Sep. 17, 2019 - 17 Elul 5779
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Section: DAF YOMI   Category: Lessons From The Daf
Father (outside) and Mother (inside): Kiddushin Daf 18
The braisa states: A person can accept kiddushin for his daughter again (if she became widowed or divorced after betrothal), he can sell her again, and he can marry her off after selling her as a maidservant. However, he cannot sell her after marrying her off. Rabbi Shimon says: Just as he cannot do this, he cannot sell her as a maidservant after he already sold her once.

This is like the argument of the following Tannaim. The braisa says: "When he betrayed her." Once he spread his cloak over her (in marriage), he cannot sell her; these are the words of Rabbi Akiva. Rabbi Eliezer says, "When he betrayed her," teaches that once he betrayed her (sold her as a maidservant) he cannot sell her.

What is their argument? Rabbi Eliezer says: The way the word is written in the Torah is important. Rabbi Akiva says: The way it is read is important. Rabbi Shimon says: Both are important. ["Important" here refers to how we understand the intent of the Torah. If we focus on the word as it is read, it refers to clothing, while if we focus on the letters, it refers to being sold.]

This is similar to a debate in the Gemora in Sukkah which discusses if a sukkah requires two full walls and a third wall that is at least a tefach, or should there be three complete walls. This debate is based on whether one reads the word Sukkos in the Torah with the letter vav or without the letter vav. The Chachamim maintain that we say yeish eim lemasores, the transmitted written form has primacy, whereas Rabbi Shimon maintains that yeish eim lemikra, the pronounced form has primacy.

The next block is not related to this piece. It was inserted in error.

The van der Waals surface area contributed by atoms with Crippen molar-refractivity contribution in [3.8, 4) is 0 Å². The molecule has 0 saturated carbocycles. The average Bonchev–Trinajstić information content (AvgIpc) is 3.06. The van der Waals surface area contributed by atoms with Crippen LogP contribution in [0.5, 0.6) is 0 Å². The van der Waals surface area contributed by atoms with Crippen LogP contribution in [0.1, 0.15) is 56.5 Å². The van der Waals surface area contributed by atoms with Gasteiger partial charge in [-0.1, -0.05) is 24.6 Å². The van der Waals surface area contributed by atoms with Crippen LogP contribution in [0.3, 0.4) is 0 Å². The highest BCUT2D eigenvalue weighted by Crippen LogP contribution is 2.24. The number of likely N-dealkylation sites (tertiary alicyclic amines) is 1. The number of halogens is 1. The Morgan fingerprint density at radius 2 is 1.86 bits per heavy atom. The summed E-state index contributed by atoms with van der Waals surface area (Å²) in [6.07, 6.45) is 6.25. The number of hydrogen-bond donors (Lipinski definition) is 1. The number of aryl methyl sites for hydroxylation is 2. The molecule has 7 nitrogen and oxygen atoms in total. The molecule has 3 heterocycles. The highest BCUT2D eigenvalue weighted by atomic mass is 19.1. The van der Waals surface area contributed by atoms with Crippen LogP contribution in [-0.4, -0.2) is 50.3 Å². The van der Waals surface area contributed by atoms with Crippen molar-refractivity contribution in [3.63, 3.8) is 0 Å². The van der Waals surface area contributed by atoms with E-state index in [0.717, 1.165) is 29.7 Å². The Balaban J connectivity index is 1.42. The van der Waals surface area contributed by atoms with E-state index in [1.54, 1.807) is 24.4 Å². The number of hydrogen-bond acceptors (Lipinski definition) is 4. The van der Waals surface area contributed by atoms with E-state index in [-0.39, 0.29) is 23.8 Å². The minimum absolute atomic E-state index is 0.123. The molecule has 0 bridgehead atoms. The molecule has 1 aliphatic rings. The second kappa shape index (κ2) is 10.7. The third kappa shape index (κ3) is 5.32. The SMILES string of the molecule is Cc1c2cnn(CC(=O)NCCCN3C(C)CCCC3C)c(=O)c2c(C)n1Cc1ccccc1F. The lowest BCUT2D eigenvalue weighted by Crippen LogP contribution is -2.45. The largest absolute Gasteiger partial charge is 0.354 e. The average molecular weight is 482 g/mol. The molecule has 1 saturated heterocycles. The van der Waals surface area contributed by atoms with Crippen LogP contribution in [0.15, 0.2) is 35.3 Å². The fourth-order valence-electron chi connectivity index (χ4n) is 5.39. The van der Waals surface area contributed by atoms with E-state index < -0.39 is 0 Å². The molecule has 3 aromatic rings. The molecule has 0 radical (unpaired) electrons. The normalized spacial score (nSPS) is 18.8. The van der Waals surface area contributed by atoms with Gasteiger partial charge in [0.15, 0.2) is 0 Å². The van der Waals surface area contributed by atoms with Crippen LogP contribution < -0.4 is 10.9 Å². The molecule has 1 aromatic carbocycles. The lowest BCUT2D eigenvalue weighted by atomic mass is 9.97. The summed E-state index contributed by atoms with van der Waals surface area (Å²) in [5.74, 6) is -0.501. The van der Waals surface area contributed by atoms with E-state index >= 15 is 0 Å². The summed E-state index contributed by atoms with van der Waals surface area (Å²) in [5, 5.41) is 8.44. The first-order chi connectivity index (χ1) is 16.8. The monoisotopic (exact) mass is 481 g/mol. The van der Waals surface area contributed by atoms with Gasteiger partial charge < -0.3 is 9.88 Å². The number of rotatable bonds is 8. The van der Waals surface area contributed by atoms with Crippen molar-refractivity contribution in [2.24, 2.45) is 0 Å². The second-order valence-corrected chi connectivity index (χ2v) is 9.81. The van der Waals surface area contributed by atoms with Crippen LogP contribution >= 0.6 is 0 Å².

The Rif was questioned as to why the Gemora uses the word eim, which means mother, and not av, which means father. A similar question would be that the Gemora refers to one of the thirteen principles of Biblical hermeneutics as a binyan av and not a binyan eim.

The Rif initially responded that he never heard anyone shed light on this matter, but then he proceeded to offer a possible explanation. When the purpose of a principle is to teach a concept in a different area, the Gemora uses the term av, whereas if the discussion at hand is regarding relying on a principle, the Gemora uses the word eim.

Shearim Mitzuyanim B'Halacha explains the words of the Rif. The mother is the akeres habayis, the mainstay of the house as it is said every honorable princess dwelling within. For this reason we say yeish eim lemikra or yeish eim lemasores, as the mother is the central figure in the house and it is the mother who everyone is dependant upon. The father, on the other hand, is not usually found in the house, as he leaves the house to seek a livelihood. The principle of a binyan av, however, is that we are building from one location to another, and this is analogous to a father who influences others. (See Rabbeinu Bachye to Devarim 33:8 for further discussion on the differences between the father and mother.)


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